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Ayla Avilez

LEI 4724
Activity: The Pig Personality Profile
Source: Gordon Cotton, Training & Dev. Marine Atlantic Inc.
Equipment Needed: A sheet of paper for each individual participating and a coloring tool. The
Leader will need the Pig analysis sheet.
Activity Description: This should be an enjoyable icebreaker. This icebreaker should be used in a
way for a participant to learn about themselves and of other participants in order to build group
communication and group effort. The only instruction is that the participants have 5 minutes to draw
a pig on the blank sheet of paper. The participants should be told not to look at their neighbors work,
that there is no right or wrong answer, and that it is not an art competition. Once everyone has
finished, the leader should ask if there are any volunteers willing to show their pig to the group. The
following interpretation can be used on the individuals pig, if the pig is drawn:
Toward the top of the paper: you tend to be a positive and optimistic person.
Toward the middle: you tend to be a realist
Toward the bottom: you tend to be pessimistic and tend to behave negatively.
Facing left: you believe in tradition, often look at the past, are very friendly and remember dates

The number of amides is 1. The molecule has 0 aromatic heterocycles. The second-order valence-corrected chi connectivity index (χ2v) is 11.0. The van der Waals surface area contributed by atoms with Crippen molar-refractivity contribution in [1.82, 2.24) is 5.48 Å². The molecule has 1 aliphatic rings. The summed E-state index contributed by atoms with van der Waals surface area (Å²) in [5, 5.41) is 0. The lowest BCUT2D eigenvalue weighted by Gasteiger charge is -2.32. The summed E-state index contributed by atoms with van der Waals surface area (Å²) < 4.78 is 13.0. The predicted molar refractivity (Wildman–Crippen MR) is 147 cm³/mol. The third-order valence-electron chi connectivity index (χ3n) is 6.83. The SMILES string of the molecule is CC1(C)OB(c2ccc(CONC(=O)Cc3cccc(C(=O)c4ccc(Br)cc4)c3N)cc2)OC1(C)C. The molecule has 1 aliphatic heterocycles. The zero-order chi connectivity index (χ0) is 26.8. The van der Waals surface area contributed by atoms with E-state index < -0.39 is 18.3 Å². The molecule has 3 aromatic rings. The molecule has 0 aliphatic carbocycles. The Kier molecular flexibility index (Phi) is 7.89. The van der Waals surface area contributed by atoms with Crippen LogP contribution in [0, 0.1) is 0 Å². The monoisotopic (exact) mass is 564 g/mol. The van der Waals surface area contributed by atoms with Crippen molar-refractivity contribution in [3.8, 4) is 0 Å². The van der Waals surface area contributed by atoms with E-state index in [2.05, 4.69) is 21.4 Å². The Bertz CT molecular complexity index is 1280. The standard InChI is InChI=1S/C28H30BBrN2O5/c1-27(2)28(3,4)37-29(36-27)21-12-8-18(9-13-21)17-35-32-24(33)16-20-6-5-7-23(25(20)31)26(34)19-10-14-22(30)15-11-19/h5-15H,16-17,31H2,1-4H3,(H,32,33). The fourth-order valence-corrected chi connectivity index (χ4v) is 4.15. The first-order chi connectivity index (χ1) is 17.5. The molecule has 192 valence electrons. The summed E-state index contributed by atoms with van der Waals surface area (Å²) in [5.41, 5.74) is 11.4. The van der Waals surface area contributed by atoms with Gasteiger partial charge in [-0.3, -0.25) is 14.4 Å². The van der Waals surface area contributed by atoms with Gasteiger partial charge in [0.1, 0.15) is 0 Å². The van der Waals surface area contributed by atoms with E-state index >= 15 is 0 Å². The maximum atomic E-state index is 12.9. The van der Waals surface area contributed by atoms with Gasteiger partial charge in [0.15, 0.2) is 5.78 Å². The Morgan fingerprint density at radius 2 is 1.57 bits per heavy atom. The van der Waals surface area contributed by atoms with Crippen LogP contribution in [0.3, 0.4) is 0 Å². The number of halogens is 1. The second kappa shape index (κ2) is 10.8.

Facing forward (towards you): you tend to be direct and confrontational.
Facing right: you tend to be innovative and active but cant remember dates.
With many details: you tend to be analytical, cautious and struggle with trust.
With 4 legs: you tend to be secure and stick to your ideas, others see you as stubborn
With large ears: you tend to be a better listener.
The longer the pigs tail: the more satisfied you are with the quality of your life.
With few details: you tend to be emotional, focus on the big picture rather than the little details,
and take risks, which can be reckless.
With less than 4 legs: you are insecure, or are living through a period of major change.

Leadership Considerations: The leader should keep an eye out for those individuals scared to draw a
pig or feeling as if it is a competition. The leader could ask a couple debriefing questions such as:
Was this personality test accurate? (Then explain that it does not hold scientific value.)
How can this help participants work with each other?

Adaptations: To work with populations who have impairments such as being blind, the instructor
can start the activity by providing a visual cue of what they personally see a pig as. Sometimes
people acquire the impairment and others are born with it, therefore it is wise to describe how it
looks like and state that the person should expand on what they were told and make the pig
personal to them. It may be hard to use this as a personality test being that they will be going on
verbal cues but it helps build creativity. For individuals with partial paralysis, it may be useful to
accommodate them with thicker coloring tools to work on their fine motor skills. This activity
can also help individuals focus on just drawing rather than how many reps have I done while
performing the exercise.